Radio weighs in on recyclng story: More trash talk, 1 ton later

After weighing his garbage all last year, all 1,800 pounds of it, conscientious recycler Scott Rappe weighed the results in this space.

Rappe regretted that 10% of the trash went into the black city refuse bins, but author and talk-show host Mike Nowak read the article and was astounded by that low percentage. Nowak featured the Rappe family April 25 on his 8 a.m. Sunday radio program on Chicago's Progressive Talk (WCPT-820 AM, WCPQ-99.9 FM,

The show ranges from gardening to a host of environmental issues. Scott and Grace Rappe appear with children Matthew, 12, and Nicholas, 9, on the show's podcast from WCPT's South Side studio. Nowak calls them "environmental heroes" and a "poster family for Earth Day."

Meet Alderman Moreno on Monday

Ald. Proco "Joe" Moreno introduces himself and fields questions from East Village homeowners on Monday, May 3, when East Village Association members meet at 7 p.m. in the Happy Village, 1059 N. Wolcott.

Mayor Daley named Moreno in March to replace Manuel Flores, now Illinois Commerce Commission chair. Moreno took office this month, retaining the ward staff led by Raymond Valadez at 2058 N. Western. On the website, Moreno pledged to be "a strong and independent advocate for the people of the 1st Ward ... and no one else."

A 14-year resident of the ward, Moreno has been affiliated with the United Neighborhood Organization, the Jose de Diego local school council and the Humboldt Park Social Services agency. He is a vice president at the printing company Buhl Press in west suburban Berkeley.

Alderman Moreno's East Village crash course

Members of the East Village Association board brought Ald. Proco "Joe" Moreno homework with their first meeting April 21. The assignment for the new 1st Ward alderman: to read a 20-page brief the board prepared, with EVA positions on issues the alderman will face.

The briefing document is available for download as a PDF file.

Community groups in Chicago frequently review zoning variances and other issues in their neighborhood for which the alderman recommend City Council action. EVA asked to be included in not only variances but also requests for zoning changes, special uses and liquor licenses, and permit applications for demolition and sidewalk cafes.

By longstanding practice, EVA does not support projects it reviews, but can "oppose" or "not oppose" them. The brief outlines EVA's review process, adopted in 1998 and revised in 2007.

The principal writer was board member Scott Rappe. Current issues outlined in the brief:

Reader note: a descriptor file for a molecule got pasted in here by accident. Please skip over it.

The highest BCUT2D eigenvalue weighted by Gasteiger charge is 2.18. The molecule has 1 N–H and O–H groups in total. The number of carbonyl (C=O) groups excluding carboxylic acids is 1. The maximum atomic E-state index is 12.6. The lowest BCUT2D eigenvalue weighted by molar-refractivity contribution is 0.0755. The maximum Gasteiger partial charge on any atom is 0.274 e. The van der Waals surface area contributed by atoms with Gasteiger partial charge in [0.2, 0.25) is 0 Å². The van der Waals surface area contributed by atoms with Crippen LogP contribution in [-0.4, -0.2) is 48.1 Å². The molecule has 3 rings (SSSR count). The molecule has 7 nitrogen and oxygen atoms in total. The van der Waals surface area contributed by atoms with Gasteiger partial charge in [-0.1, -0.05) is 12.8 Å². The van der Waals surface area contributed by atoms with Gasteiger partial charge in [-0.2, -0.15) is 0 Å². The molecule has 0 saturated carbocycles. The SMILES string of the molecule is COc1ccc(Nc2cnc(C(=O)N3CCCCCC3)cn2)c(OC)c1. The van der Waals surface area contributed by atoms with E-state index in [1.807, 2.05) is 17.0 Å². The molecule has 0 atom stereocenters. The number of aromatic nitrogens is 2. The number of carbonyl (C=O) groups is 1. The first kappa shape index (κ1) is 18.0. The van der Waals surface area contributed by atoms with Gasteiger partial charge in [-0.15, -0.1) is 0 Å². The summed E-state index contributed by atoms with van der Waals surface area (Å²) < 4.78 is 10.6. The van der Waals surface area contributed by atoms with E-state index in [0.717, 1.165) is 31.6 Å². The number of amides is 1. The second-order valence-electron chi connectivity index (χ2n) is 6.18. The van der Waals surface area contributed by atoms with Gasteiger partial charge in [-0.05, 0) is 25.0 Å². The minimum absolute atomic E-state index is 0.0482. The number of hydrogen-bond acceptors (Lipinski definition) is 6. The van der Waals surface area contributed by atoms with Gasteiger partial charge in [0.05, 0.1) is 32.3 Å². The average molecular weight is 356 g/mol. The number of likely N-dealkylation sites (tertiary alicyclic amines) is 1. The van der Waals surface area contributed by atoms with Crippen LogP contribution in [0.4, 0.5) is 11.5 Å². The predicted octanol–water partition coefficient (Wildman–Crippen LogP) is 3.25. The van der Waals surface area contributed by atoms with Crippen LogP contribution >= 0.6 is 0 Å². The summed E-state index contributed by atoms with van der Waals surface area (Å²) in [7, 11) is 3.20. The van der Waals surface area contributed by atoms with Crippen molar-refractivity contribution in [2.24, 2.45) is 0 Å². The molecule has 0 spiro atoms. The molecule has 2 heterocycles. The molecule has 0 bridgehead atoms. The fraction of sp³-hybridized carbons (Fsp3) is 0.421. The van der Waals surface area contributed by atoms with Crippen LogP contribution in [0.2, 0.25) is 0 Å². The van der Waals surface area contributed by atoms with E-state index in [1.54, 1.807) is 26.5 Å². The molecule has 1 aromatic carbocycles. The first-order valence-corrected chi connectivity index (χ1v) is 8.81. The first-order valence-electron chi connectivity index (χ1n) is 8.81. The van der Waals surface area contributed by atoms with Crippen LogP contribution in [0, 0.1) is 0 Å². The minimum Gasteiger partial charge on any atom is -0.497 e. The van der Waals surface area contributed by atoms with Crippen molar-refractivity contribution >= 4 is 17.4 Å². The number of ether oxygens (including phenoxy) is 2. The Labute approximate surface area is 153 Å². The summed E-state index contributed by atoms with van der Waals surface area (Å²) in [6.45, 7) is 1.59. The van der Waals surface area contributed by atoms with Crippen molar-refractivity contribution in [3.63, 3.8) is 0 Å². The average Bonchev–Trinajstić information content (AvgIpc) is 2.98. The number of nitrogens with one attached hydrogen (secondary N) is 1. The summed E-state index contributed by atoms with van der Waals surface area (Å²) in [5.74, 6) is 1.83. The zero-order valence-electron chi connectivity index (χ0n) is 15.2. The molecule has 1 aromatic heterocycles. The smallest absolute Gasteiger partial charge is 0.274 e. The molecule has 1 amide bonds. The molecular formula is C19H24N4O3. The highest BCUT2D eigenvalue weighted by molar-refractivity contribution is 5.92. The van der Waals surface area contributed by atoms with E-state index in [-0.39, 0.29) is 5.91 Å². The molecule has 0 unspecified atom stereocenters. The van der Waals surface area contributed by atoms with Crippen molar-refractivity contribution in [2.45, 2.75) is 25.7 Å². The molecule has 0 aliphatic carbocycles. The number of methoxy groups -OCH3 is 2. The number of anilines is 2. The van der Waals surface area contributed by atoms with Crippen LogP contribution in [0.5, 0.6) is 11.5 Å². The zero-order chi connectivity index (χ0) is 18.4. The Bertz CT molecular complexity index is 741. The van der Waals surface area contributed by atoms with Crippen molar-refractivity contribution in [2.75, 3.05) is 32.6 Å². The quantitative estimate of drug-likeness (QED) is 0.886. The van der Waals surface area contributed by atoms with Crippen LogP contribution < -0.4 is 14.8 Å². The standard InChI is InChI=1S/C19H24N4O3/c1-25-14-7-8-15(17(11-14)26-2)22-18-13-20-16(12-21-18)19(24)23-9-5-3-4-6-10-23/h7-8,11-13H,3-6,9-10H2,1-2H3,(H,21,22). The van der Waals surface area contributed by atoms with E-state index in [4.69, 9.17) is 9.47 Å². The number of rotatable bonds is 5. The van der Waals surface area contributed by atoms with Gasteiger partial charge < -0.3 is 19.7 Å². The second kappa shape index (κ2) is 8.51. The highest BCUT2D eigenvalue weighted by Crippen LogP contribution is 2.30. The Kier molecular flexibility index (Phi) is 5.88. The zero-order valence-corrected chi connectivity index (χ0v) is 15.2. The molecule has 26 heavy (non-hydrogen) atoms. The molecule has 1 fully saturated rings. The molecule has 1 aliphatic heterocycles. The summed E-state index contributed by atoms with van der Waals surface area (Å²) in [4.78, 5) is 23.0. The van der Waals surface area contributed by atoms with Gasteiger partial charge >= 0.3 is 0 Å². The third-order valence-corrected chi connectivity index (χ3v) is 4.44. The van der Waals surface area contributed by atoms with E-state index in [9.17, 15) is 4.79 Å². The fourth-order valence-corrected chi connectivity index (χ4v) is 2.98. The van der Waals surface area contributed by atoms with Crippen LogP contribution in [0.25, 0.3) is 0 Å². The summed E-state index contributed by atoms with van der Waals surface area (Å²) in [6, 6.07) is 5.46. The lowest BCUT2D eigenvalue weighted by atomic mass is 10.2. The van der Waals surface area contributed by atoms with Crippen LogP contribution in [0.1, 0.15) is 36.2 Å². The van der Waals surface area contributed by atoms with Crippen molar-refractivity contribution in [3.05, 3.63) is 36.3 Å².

Sign of respect: East Village neighbors unite in EVA

President's Message | By Greg Nagel 

The group East Village Neighbors has merged with the East Village Association. I'm very excited to have our tiny community under one organization that represents everyone.

I'm pleased that EVA will benefit from the energy and ideas of Aaron Bilton, founder of EVN, and Tom Tomek, its most recent president. I have appointed both to the East Village Association board. In addition, EVA is incorporating some of the ideas of EVN and taking the EVN lead in getting involved in school issues. In a sense, EVN lives on through the East Village Association and has helped make EVA even better.

No good can come from rehashing the 2008 split. But we do need to make sure we unite as a neighborhood and benefit from our diverse backgrounds and perspectives. And to make this new broader organization work, we will be making sure that everyone’s voice gets heard, but in a respectful, neighborly way.

Therefore, I'm sponsoring a bylaw amendment to be voted on at the June general meeting that will give the meeting moderator the power to remove someone who refuses to be respectful. I do not think it will be necessary to use this power often, and I would never abuse it. However, I do feel it's necessary to have this in our bylaws to guarantee our long-term solidarity.

This is a step I promised to the EVN leadership in negotiation for the merger, and I am asking for your support and confidence that this is necessary and prudent. I think most everyone will agree that being respectful is the right thing to do, and that if someone is just flying off the handle and does not respond to warnings, asking them to leave the meeting is appropriate.

A lot of our neighbors have lost interest in EVA over the years due to respect issues. I recently went into Cattails to get some flowers (trying to nullify one of my blunders) and began chatting with the owner. She said she stopped coming to the meetings because there was so much "hostility."

Later that week I went to Smoke Daddy to scarf down their half-price nachos and bumped into an EVA family that I had not seen at meetings in at least a year. They are a really cute couple with a gorgeous little girl and just the nicest people. So of course I asked why they have not been coming to the meetings. They actually said they were "chased" out of the group by a couple of the members that were just so aggressive and made them feel like they did not have a say in what goes on.

So I think we have an opportunity to make a bylaw amendment but more importantly a cultural change to strengthen our organization and unify for the long term.